881 F.2d 1128 (D.C. Cir. 1989), 88-3096, U.S. v. Anderson

Docket Nº:88-3096, 88-3134.
Citation:881 F.2d 1128
Party Name:UNITED STATES of America, Appellee, v. Richard ANDERSON, Appellant. UNITED STATES of America, Appellee, v. Kenneth V. GREENWOOD, Appellant.
Case Date:August 11, 1989
Court:United States Courts of Appeals, Court of Appeals for the District of Columbia Circuit

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881 F.2d 1128 (D.C. Cir. 1989)

UNITED STATES of America, Appellee,


Richard ANDERSON, Appellant.

UNITED STATES of America, Appellee,


Kenneth V. GREENWOOD, Appellant.

Nos. 88-3096, 88-3134.

United States Court of Appeals, District of Columbia Circuit.

August 11, 1989

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Argued May 16, 1989.

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On Appeal from the United States District Court for the District of columbia.

M. Elizabeth Kent, Washington, D.C., (appointed by the court) for appellant Anderson in No. 88-3096.

David Kagan-Kans (appointed by the court) for appellant Greenwood in No. 88-3134.

Kathleen A. Felton, Attorney, U.S. Dept. of Justice, with whom Jay B. Stephens, U.S. Atty. and Michael K. Farrell, Asst. U.S. Atty., Washington, D.C., were on the brief, for appellee in No. 88-3096 and No. 88-3134.

Before MIKVA and WILLIAMS, Circuit Judges, and HUBERT L. WILL, [*] Senior District Judge, United States District Court for the Northern District of Illinois.

Opinion for the Court filed by Circuit Judge MIKVA.

Concurring opinion filed by Senior District Judge WILL.

MIKVA, Circuit Judge:

These cases require us to decide whether the district court's denial of cross-examination of a prosecution witness regarding an unrelated murder indictment against her, dismissed without prejudice eleven months before trial, violated appellants' confrontation rights under the Sixth Amendment. We hold that the district court's ruling in this case was constitutional error, for the jury might reasonably have found that the government's ability to reinstate the murder

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charge furnished the witness with a motive for favoring the prosecution in her testimony. See Delaware v. Van Arsdall, 475 U.S. 673, 678-80, 106 S.Ct. 1431, 1434-36, 89 L.Ed.2d 674 (1986).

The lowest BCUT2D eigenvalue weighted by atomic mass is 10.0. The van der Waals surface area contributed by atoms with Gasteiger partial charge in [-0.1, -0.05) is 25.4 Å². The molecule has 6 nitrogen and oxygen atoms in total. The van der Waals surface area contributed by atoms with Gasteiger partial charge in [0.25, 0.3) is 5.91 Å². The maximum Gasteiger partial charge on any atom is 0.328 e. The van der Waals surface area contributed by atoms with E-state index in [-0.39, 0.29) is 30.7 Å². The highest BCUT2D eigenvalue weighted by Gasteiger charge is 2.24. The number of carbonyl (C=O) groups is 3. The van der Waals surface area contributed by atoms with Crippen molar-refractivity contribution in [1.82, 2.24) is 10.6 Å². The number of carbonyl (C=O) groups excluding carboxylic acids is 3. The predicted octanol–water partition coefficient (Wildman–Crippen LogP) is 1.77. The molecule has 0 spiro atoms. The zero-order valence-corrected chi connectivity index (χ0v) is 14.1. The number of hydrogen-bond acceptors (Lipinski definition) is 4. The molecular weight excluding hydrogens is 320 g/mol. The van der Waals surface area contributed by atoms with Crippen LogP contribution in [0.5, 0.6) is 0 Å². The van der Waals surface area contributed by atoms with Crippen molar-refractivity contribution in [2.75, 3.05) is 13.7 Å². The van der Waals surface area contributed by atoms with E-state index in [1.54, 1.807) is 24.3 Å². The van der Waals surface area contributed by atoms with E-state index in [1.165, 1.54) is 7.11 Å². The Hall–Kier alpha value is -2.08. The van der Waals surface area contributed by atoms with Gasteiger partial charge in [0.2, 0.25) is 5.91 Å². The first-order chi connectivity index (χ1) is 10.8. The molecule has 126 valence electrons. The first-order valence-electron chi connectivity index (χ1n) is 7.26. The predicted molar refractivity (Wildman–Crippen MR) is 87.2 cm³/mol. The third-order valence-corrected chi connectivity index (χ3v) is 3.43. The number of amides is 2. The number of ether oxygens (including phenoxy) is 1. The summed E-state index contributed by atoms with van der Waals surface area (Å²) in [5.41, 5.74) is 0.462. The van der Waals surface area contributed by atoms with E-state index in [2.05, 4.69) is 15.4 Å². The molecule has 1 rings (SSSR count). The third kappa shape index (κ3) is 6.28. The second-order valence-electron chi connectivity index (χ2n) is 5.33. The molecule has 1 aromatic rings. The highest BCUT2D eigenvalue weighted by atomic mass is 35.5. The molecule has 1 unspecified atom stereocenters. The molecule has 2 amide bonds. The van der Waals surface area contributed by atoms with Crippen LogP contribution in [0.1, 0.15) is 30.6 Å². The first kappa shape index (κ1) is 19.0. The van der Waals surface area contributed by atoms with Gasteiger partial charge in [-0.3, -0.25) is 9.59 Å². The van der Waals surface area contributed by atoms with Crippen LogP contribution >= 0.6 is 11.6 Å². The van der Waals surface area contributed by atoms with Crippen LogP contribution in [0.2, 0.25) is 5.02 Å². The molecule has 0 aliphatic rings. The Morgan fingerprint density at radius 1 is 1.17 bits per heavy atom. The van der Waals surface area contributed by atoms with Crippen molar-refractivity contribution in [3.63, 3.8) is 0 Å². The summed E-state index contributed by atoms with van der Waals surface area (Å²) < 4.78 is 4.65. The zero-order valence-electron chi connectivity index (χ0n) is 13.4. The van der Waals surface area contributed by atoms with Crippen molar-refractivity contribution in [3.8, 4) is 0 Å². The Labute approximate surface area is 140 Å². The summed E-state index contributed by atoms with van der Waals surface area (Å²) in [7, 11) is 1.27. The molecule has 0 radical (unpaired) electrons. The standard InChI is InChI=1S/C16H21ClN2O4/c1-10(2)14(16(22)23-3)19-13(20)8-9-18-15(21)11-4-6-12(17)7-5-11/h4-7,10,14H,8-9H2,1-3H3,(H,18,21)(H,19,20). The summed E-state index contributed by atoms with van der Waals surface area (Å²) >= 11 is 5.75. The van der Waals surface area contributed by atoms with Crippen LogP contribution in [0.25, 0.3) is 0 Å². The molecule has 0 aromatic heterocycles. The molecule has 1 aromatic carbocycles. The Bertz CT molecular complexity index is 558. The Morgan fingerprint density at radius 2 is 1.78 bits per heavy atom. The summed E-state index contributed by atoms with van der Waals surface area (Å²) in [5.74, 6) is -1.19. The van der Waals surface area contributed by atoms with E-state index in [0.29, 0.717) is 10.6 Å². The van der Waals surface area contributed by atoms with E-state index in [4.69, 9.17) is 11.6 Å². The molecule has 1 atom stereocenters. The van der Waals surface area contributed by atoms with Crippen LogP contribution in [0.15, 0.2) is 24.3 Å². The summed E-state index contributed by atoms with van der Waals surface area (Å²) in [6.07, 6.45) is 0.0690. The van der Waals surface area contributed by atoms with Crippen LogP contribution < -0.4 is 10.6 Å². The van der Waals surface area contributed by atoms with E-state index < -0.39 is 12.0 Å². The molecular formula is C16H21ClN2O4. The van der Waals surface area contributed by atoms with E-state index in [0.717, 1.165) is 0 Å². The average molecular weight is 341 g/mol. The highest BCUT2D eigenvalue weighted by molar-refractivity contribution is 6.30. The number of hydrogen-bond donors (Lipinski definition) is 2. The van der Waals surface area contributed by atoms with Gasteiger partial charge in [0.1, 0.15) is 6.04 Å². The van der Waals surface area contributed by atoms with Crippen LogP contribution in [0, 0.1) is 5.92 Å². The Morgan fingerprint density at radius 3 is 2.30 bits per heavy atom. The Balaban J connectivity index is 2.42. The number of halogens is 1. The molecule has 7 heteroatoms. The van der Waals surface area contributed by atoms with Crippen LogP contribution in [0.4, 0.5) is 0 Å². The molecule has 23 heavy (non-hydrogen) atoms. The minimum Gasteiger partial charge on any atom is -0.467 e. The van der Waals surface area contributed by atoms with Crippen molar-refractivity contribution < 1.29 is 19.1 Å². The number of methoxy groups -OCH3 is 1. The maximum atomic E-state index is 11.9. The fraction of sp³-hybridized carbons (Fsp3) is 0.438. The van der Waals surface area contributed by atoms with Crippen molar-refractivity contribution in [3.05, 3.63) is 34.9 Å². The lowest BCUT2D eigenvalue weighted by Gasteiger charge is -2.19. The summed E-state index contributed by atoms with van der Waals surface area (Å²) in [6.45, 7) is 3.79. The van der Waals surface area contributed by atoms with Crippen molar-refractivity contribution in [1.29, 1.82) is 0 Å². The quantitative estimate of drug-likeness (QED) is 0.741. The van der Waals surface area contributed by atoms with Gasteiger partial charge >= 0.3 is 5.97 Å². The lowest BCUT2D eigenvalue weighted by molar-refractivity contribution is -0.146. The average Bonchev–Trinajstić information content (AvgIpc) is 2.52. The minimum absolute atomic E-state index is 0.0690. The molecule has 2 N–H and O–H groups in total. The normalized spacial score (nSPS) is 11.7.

Because the witness in this case was a key witness against appellant Anderson and because the prosecution's case against Anderson was otherwise weak, we cannot conclude that the district court's denial of cross-examination was, on the record as a whole, harmless beyond a reasonable doubt as to Anderson. Accordingly, we must reverse Anderson's conviction and remand for a new trial. With respect to appellant Greenwood, however, the weight of the other evidence against him convinces us, beyond a reasonable doubt, that the denial of cross-examination was harmless as to him. Because we also reject Greenwood's other arguments on appeal, his convictions are affirmed.


Richard Anderson and Kenneth V. Greenwood were convicted on May 16, 1988, after an eight-day jury trial, of various narcotics and firearms charges. Greenwood was found guilty of unlawful use of a firearm in aid of drug trafficking, in violation of 18 U.S.C. Sec. 924(c)(1); unlawful possession with intent to distribute five grams or more of a mixture containing cocaine base, in violation of 21 U.S.C. Sec. 841(a); and possession of an unregistered firearm, in violation of 26 U.S.C. Sec. 5861(d). Anderson was convicted of unlawful possession with intent to distribute five grams or more of a mixture containing cocaine base, in violation of 21 U.S.C. Sec. 841(a). Both appeal.

A. Facts

On the evening of November 19, 1987, D.C. Metropolitan Police officers, pursuant to a search warrant, forcibly entered Apartment 201 at 3507 Jay Street, N.E., Washington, D.C. The police found several people inside the two-story apartment. On the second floor, a woman, Kim J. Vanfield, was stopped as she was entering the bathroom and trying to close the door behind her. In an adjacent bedroom, a woman in a nightgown, later identified as Pearl L. Patterson, was lying on a bed, a man was standing in the room, and another man, appellant Greenwood, was hiding in the closet. Police found a loaded .32 caliber revolver under the mattress of the bed on which Patterson was lying. Police searched Greenwood and found two small packets of marijuana and $75 in cash. Police also seized a plastic bag containing "crack" cocaine from Patterson's purse and a plastic container of a rock-like substance from Vanfield's person.

Police found appellant Anderson standing in the doorway of the other bedroom. According to the arresting officer, Investigator DePasse, Anderson threw approximately $500 in cash behind the partially-opened bedroom door when the police approached. Other police officers, however, did not see Anderson throw down any money, or at least could not recall. DePasse testified that Officer Howard, the main "seizing officer," must have initially picked up the money, but Howard testified that he neither saw nor seized any money from the bedroom floor. Officer Proulx, the crime scene search officer, stated that he neither saw nor photographed money on the bedroom floor. No drugs, money, or firearms were recovered from Anderson, who did not attempt to resist arrest or flee.